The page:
"You can hear a silence that you never hear in any Las Vegas theater," Champagne says. Though the original rules were to avoid anything personal, the director asked McCartney if he thought the car-crash metaphor was a good idea.
"He told me, 'I'm sure John and (his mother) Julia would be so pleased to have this moment of their lives shown on the stage."
"Fortunately 'Love' surfed on the wave of the success it started with," the director says. But beyond the box office, there is the sense that "the people in the audience don't want to leave the theater, while usually after a show in Las Vegas" -- he makes the sound effect -- "Whoosh! They leave in seconds."
'PHANTOM' NOT READY TO FADE INTO NIGHT
While audiences instantly knew "Love" was one of a kind, "Phantom" works hard to sell the uniqueness of the Las Vegas product.
Anthony Crivello, who stars as the masked mystery man, says he routinely hears from VIP customers who tell him no other productions in the world compare.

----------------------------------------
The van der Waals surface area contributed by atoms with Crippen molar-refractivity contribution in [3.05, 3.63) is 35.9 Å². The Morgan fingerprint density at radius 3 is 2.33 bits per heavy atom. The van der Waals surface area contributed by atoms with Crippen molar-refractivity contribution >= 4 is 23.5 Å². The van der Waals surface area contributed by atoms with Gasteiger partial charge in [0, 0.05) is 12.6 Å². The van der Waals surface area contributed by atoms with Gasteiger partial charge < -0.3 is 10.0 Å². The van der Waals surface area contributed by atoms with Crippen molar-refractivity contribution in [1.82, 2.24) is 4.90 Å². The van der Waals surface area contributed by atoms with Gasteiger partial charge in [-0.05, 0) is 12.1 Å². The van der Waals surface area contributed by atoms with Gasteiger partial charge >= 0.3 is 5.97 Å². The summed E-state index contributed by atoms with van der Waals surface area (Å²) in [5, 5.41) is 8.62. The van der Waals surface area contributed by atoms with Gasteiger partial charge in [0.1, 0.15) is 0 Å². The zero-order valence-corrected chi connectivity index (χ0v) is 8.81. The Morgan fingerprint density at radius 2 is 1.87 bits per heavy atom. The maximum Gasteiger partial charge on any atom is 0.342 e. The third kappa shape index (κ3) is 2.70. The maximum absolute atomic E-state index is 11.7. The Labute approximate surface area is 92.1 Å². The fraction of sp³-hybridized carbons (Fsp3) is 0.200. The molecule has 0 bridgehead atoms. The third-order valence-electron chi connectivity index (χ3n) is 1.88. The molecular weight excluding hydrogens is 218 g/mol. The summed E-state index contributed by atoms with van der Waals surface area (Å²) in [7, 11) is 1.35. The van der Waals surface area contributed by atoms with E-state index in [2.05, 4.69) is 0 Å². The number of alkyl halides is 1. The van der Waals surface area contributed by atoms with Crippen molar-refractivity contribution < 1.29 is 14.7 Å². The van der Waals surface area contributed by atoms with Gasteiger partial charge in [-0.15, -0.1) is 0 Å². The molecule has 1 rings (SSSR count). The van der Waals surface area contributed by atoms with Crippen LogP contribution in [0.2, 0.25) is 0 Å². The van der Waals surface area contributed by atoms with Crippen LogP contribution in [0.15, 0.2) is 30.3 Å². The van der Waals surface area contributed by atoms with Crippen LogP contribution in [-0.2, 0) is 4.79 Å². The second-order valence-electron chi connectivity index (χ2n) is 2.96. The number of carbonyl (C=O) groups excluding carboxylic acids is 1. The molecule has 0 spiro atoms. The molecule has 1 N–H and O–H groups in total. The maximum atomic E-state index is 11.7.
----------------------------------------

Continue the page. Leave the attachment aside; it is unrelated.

With its name and advertising aiming to convey that this is, indeed, a superior "Phantom" in terms of its custom staging, "I think it is communicated without hammering it," the star says.
But, "Like the rest of the country, people had to take pay cuts, and there were concessions made across the board to keep the show solvent," he says.
It could be argued that "Phantom" was shopworn by the time it came to the Strip. Others say its woes are less due to content than to deals at the outset that might have been part of the irrational exuberance of the 2000s.